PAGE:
Here are two stories that are getting a lot of ink this week. They appear unrelated on the surface, but in fact they have a lot in common and could be a sign of a larger trend.
First: the open letter that EMC CEO Joe Tucci sent to the employees of Data Domain, which it is bidding with its rival NetApp to acquire. In it, Tucci reassures them that their new parent company would respect their company culture:
"We are very mindful of culture—respecting and preserving the various cultures that made the companies we acquired successful in the first place. In nearly every instance, after joining EMC, these businesses have grown faster, advanced the development of their technologies more rapidly, reached more customers, and provided greater career opportunities for their people than they had been able to do on their own."
However, some observers can't help but position the battle between EMC and NetApp for ownership of Data Domain as a battle of east coast vs. west coast culture, such as in this article on Enterprise Storage Forum.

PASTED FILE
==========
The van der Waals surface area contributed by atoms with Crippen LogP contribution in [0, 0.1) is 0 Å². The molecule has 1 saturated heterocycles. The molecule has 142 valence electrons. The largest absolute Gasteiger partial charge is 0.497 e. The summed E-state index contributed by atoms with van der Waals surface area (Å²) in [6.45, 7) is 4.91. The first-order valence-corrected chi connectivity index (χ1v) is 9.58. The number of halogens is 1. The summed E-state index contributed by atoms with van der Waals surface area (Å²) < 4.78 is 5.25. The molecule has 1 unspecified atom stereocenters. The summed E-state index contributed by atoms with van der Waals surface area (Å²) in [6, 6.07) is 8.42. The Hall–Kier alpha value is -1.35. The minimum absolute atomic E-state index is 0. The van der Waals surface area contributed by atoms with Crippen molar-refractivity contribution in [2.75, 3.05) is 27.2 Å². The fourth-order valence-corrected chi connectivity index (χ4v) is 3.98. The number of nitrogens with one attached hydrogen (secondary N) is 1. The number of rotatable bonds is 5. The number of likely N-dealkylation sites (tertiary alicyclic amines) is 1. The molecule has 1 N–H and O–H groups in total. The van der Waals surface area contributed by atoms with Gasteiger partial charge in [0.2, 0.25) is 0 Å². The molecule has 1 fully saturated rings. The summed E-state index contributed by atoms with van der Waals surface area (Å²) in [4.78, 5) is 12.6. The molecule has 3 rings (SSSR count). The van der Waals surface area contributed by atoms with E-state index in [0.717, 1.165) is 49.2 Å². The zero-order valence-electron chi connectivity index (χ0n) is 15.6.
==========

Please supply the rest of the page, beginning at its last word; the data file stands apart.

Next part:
Second: Another topic that is making the rounds this week is a new study showing that the top 10% of Twitter users are creating 90% of the content. In addition, as TechCrunch editor Erick Schonfeld reports, a greater number of followers correlates to a larger number of tweets on a daily and weekly basis.
What this really means, says Schonfeld, is that the types of people who are actively involved with Twitter are also the ones that others want to follow and pay attention to--not a huge surprise if you think about it. However, the numbers are starker than one would originally suspect.
While many have taken these statistics to mean that Twitter is mainly about "broadcasting" rather than "interacting," in fact, the numbers don't really tell this story at all. If you look at some of the most active Twitter participants -- Robert Scoble, Louis Gray, and many members of the storage community -- what you find is that they themselves are very interactive with their followers.
What's the connection between these two stories? They both show that business is really about people more than anything else. Whatever you choose to describe as "culture," it's clearly very important to us, and will sometimes even take precedence over considerations such as revenues and per share price. With the rise of social networking, this may be becoming more true--and it may be more democratic and transparent than ever.
Note: this post appeared in a slightly different form on my client blog, Online Storage Optimization.